Mar 092015
 
 March 9, 2015  Healthcare, Non-U.S.

John Leonard reports:

The care.data programme currently being piloted in a few hundred GP practices before a planned national rollout expands NHS England’s collection of medical data for analytical use. Since 1989 information on hospital stays has been collected for analysis and the new programme will extend this to cover data resulting from patients’ visits to their GPs. Evidence from studying such data can be invaluable for medical research, including epidemiology and screening for cancer, and to monitor key information, such as how many patients a doctor has seen.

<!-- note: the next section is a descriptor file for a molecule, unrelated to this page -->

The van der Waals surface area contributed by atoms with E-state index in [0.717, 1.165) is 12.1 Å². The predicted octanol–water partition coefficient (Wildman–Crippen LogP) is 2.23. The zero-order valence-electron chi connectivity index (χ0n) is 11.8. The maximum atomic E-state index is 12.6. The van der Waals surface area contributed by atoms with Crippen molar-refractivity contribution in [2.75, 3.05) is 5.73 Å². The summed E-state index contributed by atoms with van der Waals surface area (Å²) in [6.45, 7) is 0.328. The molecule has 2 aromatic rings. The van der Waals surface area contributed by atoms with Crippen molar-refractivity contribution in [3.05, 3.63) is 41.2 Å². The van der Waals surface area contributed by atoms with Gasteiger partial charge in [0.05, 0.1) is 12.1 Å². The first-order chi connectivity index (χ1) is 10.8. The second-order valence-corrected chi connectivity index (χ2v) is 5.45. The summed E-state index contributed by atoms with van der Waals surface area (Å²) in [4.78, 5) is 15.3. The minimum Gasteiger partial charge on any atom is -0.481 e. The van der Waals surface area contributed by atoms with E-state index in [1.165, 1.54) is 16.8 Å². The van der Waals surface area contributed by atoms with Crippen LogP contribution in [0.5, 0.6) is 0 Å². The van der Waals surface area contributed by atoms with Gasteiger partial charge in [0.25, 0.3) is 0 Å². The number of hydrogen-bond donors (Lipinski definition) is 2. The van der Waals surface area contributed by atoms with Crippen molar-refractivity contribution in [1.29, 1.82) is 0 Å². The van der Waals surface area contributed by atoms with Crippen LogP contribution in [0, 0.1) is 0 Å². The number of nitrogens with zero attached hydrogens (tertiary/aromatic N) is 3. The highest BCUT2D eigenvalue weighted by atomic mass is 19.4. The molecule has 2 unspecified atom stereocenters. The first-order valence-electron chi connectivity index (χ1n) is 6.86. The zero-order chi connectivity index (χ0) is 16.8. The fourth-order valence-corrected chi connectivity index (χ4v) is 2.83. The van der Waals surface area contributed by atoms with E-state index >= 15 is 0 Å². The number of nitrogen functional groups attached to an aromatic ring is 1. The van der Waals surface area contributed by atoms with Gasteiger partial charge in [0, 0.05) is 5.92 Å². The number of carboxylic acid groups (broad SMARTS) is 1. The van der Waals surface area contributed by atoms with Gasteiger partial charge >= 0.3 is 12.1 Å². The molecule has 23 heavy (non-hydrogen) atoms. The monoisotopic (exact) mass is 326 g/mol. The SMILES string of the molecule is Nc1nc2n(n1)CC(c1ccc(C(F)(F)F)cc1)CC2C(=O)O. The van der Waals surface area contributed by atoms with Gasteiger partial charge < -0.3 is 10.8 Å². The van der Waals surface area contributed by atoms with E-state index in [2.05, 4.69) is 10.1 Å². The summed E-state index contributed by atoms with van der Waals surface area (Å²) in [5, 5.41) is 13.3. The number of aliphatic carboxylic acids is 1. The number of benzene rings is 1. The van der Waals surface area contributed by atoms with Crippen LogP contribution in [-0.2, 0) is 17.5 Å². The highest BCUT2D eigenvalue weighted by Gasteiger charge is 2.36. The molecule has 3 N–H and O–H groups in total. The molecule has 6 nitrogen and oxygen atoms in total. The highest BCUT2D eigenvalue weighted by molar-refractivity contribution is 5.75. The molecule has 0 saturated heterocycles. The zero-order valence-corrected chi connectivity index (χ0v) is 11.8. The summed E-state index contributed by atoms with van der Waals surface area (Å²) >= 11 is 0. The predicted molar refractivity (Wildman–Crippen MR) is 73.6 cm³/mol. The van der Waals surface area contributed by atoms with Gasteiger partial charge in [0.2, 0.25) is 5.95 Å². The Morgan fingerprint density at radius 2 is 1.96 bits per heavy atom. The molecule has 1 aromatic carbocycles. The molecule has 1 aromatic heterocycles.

The rollout, which began last year, is widely considered a badly botched operation because of the high-handed way that it was communicated, in that that patient consent was taken for granted, and for a lack of transparency and clarity about what the programme aims to achieve. Its cause was not helped when it was revealed that NHS hospital data has been sold to insurance firms, despite assurances during the care.data rollout that patient data is not for sale. Put simply, the public is not convinced, and neither are many GPs.

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